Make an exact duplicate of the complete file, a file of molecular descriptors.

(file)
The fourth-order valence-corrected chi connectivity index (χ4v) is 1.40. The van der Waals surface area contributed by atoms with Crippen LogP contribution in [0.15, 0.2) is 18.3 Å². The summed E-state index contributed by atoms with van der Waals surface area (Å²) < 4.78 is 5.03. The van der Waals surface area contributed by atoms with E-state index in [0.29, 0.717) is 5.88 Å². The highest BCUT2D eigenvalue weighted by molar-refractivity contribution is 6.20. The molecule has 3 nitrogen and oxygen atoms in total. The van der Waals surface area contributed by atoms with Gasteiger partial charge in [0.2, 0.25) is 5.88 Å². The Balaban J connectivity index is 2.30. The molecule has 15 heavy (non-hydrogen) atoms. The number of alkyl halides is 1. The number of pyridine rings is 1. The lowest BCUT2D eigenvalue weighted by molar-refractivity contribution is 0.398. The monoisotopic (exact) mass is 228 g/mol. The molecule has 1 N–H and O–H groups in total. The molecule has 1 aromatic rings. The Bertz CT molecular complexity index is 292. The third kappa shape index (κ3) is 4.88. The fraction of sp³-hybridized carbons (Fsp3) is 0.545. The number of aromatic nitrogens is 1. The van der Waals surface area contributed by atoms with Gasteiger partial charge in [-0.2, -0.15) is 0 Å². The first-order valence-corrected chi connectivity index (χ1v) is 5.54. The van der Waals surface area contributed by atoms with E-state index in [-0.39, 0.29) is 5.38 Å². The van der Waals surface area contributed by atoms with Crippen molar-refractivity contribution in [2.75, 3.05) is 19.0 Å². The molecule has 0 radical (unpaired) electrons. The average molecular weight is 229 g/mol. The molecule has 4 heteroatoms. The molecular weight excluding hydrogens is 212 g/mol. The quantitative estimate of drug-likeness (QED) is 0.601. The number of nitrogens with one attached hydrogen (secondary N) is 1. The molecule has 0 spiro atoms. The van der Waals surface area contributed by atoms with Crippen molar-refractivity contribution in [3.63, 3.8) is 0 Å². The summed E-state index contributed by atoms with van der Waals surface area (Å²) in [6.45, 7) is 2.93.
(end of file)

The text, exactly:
The fourth-order valence-corrected chi connectivity index (χ4v) is 1.40. The van der Waals surface area contributed by atoms with Crippen LogP contribution in [0.15, 0.2) is 18.3 Å². The summed E-state index contributed by atoms with van der Waals surface area (Å²) < 4.78 is 5.03. The van der Waals surface area contributed by atoms with E-state index in [0.29, 0.717) is 5.88 Å². The highest BCUT2D eigenvalue weighted by molar-refractivity contribution is 6.20. The molecule has 3 nitrogen and oxygen atoms in total. The van der Waals surface area contributed by atoms with Gasteiger partial charge in [0.2, 0.25) is 5.88 Å². The Balaban J connectivity index is 2.30. The molecule has 15 heavy (non-hydrogen) atoms. The number of alkyl halides is 1. The number of pyridine rings is 1. The lowest BCUT2D eigenvalue weighted by molar-refractivity contribution is 0.398. The monoisotopic (exact) mass is 228 g/mol. The molecule has 1 N–H and O–H groups in total. The molecule has 1 aromatic rings. The Bertz CT molecular complexity index is 292. The third kappa shape index (κ3) is 4.88. The fraction of sp³-hybridized carbons (Fsp3) is 0.545. The number of aromatic nitrogens is 1. The van der Waals surface area contributed by atoms with Gasteiger partial charge in [-0.2, -0.15) is 0 Å². The first-order valence-corrected chi connectivity index (χ1v) is 5.54. The van der Waals surface area contributed by atoms with E-state index in [-0.39, 0.29) is 5.38 Å². The van der Waals surface area contributed by atoms with Crippen molar-refractivity contribution in [2.75, 3.05) is 19.0 Å². The molecule has 0 radical (unpaired) electrons. The average molecular weight is 229 g/mol. The molecule has 4 heteroatoms. The molecular weight excluding hydrogens is 212 g/mol. The quantitative estimate of drug-likeness (QED) is 0.601. The number of nitrogens with one attached hydrogen (secondary N) is 1. The molecule has 0 spiro atoms. The van der Waals surface area contributed by atoms with Crippen molar-refractivity contribution in [3.63, 3.8) is 0 Å². The summed E-state index contributed by atoms with van der Waals surface area (Å²) in [6.45, 7) is 2.93.